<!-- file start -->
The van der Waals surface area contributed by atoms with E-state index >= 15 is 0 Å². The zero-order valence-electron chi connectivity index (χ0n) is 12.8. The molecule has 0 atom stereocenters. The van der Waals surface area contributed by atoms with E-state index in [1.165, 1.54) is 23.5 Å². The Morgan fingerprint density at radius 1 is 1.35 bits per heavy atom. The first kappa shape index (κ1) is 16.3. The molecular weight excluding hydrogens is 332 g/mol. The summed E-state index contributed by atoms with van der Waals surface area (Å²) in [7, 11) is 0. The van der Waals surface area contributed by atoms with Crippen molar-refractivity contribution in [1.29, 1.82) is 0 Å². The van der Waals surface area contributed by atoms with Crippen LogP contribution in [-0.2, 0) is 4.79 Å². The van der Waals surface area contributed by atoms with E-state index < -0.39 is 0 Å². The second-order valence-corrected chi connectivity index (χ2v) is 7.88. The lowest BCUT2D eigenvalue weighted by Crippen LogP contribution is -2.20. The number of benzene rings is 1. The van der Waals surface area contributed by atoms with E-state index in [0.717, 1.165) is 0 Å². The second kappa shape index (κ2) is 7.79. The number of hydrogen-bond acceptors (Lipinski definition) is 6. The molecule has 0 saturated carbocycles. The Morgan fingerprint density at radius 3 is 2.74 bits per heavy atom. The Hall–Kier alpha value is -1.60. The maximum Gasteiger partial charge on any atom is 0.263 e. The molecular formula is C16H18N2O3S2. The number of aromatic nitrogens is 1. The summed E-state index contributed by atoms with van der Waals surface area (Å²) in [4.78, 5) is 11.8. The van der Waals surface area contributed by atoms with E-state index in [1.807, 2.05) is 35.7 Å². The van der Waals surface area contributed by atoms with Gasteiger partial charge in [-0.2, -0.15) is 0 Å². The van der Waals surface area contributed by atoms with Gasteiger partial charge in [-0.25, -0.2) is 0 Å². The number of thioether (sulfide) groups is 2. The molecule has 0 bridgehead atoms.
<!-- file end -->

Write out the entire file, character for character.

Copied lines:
The van der Waals surface area contributed by atoms with E-state index >= 15 is 0 Å². The zero-order valence-electron chi connectivity index (χ0n) is 12.8. The molecule has 0 atom stereocenters. The van der Waals surface area contributed by atoms with E-state index in [1.165, 1.54) is 23.5 Å². The Morgan fingerprint density at radius 1 is 1.35 bits per heavy atom. The first kappa shape index (κ1) is 16.3. The molecular weight excluding hydrogens is 332 g/mol. The summed E-state index contributed by atoms with van der Waals surface area (Å²) in [7, 11) is 0. The van der Waals surface area contributed by atoms with Crippen molar-refractivity contribution in [1.29, 1.82) is 0 Å². The van der Waals surface area contributed by atoms with Crippen LogP contribution in [-0.2, 0) is 4.79 Å². The van der Waals surface area contributed by atoms with E-state index < -0.39 is 0 Å². The second-order valence-corrected chi connectivity index (χ2v) is 7.88. The lowest BCUT2D eigenvalue weighted by Crippen LogP contribution is -2.20. The number of benzene rings is 1. The van der Waals surface area contributed by atoms with E-state index in [0.717, 1.165) is 0 Å². The second kappa shape index (κ2) is 7.79. The number of hydrogen-bond acceptors (Lipinski definition) is 6. The molecule has 0 saturated carbocycles. The Morgan fingerprint density at radius 3 is 2.74 bits per heavy atom. The Hall–Kier alpha value is -1.60. The maximum Gasteiger partial charge on any atom is 0.263 e. The molecular formula is C16H18N2O3S2. The number of aromatic nitrogens is 1. The summed E-state index contributed by atoms with van der Waals surface area (Å²) in [4.78, 5) is 11.8. The van der Waals surface area contributed by atoms with E-state index in [1.807, 2.05) is 35.7 Å². The van der Waals surface area contributed by atoms with Gasteiger partial charge in [-0.2, -0.15) is 0 Å². The van der Waals surface area contributed by atoms with Gasteiger partial charge in [-0.25, -0.2) is 0 Å². The number of thioether (sulfide) groups is 2. The molecule has 0 bridgehead atoms.